In order to make hot-desking work, “It is important to create more options than the dedicated desks where employees can still work, or have meetings. If possible, enable employees to utilize community spaces for casual tasks and meetings, and create work stations with displays for tasks that they need displays to complete. Also offering additional amenities and auxiliary spaces such as a nice lounge area, multifunctional event space, coffee station, or a tech tool that digitizes the hot-desk bookings will help solve the disputes. Simply put, if something is taken from the employees, you need to give something back,” says Andrle.
02 Real-Life Examples – The Evolution of Vodafone Hub & River Corner in Prague, Czech Republic
The survey regarding how Vodafone Czech Republic employees wanted to work showed that the employees preferred to spend 60% of their time working from home, and 40% at the office. At the same time, employees indicated that the office time would be filled with effective meetings, rather than individual work. Employees can also use special quiet zones to relax and generate new ideas, such as in the library, zen garden, study room and so on. Moreover, the concept can be repeated in other countries - the Prague headquarters was chosen as a pilot project.
The new Vodafone office design reflects what employees endeavor – more space for co-creation and inspiration, as well as several deep-work areas. In the 2,500 meters of this hub, only 15% is dedicated to traditional workspaces, with so-called co-creation stations available for employees to meet and brainstorm.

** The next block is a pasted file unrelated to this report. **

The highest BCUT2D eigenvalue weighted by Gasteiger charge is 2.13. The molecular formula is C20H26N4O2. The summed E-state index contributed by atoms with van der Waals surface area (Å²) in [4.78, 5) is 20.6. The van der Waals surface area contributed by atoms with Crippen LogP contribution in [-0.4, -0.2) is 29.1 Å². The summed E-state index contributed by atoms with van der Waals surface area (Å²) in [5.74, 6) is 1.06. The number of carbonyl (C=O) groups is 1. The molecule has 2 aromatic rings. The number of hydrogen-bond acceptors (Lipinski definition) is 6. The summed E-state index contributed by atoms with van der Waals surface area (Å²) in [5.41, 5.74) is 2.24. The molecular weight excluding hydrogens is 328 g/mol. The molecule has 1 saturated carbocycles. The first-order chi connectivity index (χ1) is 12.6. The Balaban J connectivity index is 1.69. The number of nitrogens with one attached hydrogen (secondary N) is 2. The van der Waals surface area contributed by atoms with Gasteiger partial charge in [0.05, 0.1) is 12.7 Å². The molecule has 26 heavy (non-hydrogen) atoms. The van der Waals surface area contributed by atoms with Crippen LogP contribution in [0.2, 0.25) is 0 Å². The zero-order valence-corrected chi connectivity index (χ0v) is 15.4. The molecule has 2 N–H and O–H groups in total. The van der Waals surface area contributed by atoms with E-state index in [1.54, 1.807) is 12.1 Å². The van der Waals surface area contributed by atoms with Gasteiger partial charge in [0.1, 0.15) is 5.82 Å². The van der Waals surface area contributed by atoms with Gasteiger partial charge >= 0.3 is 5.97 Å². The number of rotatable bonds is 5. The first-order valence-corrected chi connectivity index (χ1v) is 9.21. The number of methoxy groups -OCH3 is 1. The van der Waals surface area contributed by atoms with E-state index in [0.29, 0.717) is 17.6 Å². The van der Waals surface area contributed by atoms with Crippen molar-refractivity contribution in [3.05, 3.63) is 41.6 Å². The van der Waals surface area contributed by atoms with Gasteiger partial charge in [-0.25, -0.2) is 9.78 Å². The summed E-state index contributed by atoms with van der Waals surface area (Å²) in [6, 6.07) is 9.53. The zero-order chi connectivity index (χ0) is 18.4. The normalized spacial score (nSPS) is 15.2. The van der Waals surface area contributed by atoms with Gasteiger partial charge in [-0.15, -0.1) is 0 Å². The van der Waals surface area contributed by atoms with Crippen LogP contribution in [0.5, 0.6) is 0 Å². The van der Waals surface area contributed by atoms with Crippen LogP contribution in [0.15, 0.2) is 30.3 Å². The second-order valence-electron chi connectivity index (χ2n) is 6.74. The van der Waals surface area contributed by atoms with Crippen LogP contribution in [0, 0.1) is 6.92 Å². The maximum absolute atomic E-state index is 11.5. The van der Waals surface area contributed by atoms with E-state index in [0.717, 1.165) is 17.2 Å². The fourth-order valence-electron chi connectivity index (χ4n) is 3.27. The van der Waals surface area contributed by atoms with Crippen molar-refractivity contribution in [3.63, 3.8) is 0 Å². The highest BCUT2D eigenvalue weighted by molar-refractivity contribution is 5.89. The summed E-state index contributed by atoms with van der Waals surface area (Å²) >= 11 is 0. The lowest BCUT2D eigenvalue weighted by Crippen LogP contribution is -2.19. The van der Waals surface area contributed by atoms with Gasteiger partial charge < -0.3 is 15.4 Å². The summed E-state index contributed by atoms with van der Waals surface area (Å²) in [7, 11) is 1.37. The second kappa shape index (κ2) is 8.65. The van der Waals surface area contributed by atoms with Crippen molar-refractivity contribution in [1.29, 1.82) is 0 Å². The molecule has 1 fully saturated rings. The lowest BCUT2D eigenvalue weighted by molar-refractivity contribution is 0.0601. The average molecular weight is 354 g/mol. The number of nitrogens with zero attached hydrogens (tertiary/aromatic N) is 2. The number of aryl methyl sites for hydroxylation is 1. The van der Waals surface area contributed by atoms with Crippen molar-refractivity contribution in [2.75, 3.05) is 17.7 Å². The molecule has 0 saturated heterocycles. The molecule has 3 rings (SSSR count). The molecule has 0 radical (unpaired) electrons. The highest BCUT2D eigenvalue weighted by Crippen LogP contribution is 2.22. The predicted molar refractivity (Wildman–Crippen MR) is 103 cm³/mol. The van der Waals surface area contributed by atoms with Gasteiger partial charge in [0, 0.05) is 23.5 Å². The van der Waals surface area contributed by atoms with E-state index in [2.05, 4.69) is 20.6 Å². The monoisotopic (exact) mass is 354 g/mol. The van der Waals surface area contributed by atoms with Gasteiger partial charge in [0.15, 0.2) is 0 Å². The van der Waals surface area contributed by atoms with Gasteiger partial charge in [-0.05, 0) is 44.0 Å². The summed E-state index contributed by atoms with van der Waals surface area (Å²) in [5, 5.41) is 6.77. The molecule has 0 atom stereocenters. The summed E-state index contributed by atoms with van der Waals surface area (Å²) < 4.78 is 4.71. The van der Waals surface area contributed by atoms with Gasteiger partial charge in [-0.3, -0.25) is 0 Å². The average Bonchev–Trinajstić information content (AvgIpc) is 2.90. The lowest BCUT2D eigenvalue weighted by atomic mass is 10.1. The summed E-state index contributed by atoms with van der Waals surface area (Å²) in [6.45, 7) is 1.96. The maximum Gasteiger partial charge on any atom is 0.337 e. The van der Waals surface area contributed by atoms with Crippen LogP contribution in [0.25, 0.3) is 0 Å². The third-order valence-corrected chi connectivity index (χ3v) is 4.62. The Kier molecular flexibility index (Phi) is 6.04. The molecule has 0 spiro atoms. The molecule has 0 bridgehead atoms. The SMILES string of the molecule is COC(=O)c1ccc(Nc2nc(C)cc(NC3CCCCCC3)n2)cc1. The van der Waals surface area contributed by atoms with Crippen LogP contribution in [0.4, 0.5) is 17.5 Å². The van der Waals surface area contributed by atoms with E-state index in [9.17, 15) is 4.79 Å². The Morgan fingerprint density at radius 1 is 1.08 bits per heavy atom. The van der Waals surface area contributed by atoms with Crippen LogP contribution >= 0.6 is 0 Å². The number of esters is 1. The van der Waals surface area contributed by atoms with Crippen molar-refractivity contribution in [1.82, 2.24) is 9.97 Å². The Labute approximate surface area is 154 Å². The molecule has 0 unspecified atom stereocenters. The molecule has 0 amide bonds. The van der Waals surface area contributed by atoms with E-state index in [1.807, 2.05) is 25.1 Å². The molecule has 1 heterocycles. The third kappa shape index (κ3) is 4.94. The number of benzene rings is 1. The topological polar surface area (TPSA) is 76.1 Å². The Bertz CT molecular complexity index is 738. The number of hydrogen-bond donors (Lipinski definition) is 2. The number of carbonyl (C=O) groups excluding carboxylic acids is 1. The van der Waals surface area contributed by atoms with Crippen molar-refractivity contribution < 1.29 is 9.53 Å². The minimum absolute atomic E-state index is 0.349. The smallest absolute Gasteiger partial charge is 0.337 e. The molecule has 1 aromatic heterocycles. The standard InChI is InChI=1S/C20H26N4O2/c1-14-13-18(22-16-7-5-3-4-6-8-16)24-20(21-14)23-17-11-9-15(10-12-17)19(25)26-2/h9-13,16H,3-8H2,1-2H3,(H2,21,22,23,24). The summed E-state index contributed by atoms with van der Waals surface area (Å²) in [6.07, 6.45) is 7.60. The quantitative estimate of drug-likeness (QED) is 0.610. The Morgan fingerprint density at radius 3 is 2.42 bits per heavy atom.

Another great example of a revitalized space is the River Corner building, located at the west bank of Prague's charming Vltava river.
Covering more than 7,000 sqm of office space, River Corner has gone through a complete overhaul in the past year. Before the renovation, the reception area of the River Corner building served only as a waiting room.
The current layout brings a rich mix of spaces and features, such as a bookable meeting area, a lounge area, a coffee station, and more. This makes people actually want to spend time there, rather than using the space as a transitory place.
A few vital steps were implemented to increase the attractiveness of the place:
- a completely new terrace overlooking the river, the castle and the historical center of Prague
- the onboarding of Spaceflow's tenant app to digitize daily operations and connect the community in one ecosystem
- the installation of smart lockers so that parcel management is never again a hassle
- a complete renovation of the reception space that remarkably elevated the look, feeling and use of the area.
Multifunctional design, technology, and customer-centricity are driving the full potential of office spaces today. Examples such as Vodafone Hub and River Corner in Prague showcase that these trends are being implemented to create inspiring spaces – and empower the users of it with a refreshing working environment and life-enabling building technologies.
Check out our upcoming event RExperience to get hyped by new case studies that highlight how technology, design and customer centricity come together in some of the most innovative buildings of modern age, and meet the change-makers behind them.
Photography by Prokop Laichter, Foto Studio Flusser